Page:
So what do you do if you don’t know what to do? Relax! Don’t panic. You can go to the Career Center, talk to a Career Counselor, and maybe take the Strong Interest Inventory. Keep an open mind. It’s ok if your major changes, and it’s ok if you end up with a major you don’t love. It took me a while to realize that, but thanks to the Career Center, I am confident that one day, sooner rather than later, I will be where I want to be.
It’s that time of year again. Am I referring to the holiday season?! No. Even better: job and internship recruiting season is in full swing. Cheers to the nights of pulling your hair out because your resume indentations are not aligned, writing and rewriting cover letters, and anxiously waiting by your phone for your dream employer to give you a call with good news. We have all been there, or will be in the next few years.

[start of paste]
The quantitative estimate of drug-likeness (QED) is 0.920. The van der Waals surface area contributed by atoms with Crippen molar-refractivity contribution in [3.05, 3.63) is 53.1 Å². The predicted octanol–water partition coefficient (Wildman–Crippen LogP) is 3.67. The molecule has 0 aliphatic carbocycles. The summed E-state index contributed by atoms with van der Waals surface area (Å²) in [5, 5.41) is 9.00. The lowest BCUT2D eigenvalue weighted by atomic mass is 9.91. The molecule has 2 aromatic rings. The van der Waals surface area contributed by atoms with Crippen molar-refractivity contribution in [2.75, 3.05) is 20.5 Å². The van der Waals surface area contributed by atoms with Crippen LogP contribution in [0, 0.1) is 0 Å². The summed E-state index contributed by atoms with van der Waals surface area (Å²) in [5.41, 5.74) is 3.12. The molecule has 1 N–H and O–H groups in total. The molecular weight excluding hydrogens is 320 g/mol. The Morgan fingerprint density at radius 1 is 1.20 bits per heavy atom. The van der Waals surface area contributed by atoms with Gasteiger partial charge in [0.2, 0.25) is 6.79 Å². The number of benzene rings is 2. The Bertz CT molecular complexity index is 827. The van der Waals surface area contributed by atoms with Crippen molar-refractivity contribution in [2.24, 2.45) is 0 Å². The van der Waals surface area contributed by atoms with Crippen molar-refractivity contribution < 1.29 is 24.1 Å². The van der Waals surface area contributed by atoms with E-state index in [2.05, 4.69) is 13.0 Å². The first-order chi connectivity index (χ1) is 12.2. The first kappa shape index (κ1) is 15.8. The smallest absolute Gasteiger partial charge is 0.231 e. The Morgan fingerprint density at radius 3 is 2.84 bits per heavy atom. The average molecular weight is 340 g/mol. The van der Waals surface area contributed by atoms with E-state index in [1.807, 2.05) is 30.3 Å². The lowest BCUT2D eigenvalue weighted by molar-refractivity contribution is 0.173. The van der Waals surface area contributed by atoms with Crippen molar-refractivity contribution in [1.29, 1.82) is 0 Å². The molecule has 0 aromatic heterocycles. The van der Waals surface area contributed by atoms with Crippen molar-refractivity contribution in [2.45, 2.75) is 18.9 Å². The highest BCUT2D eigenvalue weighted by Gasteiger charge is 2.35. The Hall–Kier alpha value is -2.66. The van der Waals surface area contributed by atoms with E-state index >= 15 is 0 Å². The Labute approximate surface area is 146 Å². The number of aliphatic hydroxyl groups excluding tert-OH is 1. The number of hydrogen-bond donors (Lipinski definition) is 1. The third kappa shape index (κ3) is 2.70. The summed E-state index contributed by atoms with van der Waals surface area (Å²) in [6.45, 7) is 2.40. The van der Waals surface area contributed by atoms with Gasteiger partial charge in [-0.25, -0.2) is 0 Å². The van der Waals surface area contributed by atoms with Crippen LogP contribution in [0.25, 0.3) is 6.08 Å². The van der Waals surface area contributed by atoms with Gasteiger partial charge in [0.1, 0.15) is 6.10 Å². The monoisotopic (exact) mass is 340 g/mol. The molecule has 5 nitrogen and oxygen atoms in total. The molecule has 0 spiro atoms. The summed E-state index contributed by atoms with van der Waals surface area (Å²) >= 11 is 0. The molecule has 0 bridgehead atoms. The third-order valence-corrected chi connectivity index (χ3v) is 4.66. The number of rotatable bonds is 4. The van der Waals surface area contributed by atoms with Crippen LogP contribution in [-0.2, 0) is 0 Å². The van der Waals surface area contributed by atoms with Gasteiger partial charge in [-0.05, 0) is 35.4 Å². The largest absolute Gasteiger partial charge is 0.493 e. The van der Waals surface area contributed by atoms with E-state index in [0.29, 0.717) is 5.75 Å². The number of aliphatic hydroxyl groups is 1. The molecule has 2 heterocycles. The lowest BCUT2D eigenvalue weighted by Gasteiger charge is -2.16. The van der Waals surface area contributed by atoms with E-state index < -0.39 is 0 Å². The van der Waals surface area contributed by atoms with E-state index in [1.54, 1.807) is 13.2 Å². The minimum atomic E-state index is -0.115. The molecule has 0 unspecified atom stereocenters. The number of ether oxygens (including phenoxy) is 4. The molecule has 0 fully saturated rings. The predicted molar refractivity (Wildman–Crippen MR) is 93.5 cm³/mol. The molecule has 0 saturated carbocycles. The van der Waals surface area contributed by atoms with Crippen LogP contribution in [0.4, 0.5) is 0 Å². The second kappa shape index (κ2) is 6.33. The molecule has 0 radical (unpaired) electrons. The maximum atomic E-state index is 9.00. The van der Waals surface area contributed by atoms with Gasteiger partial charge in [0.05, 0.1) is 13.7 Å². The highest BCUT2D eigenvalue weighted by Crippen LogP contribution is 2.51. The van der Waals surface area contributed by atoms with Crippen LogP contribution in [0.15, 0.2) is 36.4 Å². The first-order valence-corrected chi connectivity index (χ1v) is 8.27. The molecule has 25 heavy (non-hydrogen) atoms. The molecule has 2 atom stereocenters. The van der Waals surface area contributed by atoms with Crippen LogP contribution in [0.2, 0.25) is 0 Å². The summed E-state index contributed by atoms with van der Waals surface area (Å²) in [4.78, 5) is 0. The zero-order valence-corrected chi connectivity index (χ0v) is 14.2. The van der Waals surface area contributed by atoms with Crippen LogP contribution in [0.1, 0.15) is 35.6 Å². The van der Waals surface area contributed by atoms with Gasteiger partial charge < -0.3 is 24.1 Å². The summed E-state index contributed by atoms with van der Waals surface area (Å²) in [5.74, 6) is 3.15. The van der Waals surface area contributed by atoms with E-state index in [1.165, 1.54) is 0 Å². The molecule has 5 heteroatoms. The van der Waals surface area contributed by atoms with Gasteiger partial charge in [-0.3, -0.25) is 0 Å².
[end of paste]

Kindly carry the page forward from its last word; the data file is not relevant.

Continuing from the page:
However, while finding a job that actually makes you want to get out of bed in the morning is stressful enough, the interview process adds extra pressure on all of us. While my parents always promoted having a strong handshake and asking relevant and engaging questions at the end of each interview, I knew I needed a bit more guidance if I was going to walk away from an interview not only with a smile on my face, but an offer in my hand. After four years of preparing, networking, interviewing, and interning, I have picked up a few tips I want to pass forward. They may seem basic, but boy do they help.
- Set up a mock interview in the career center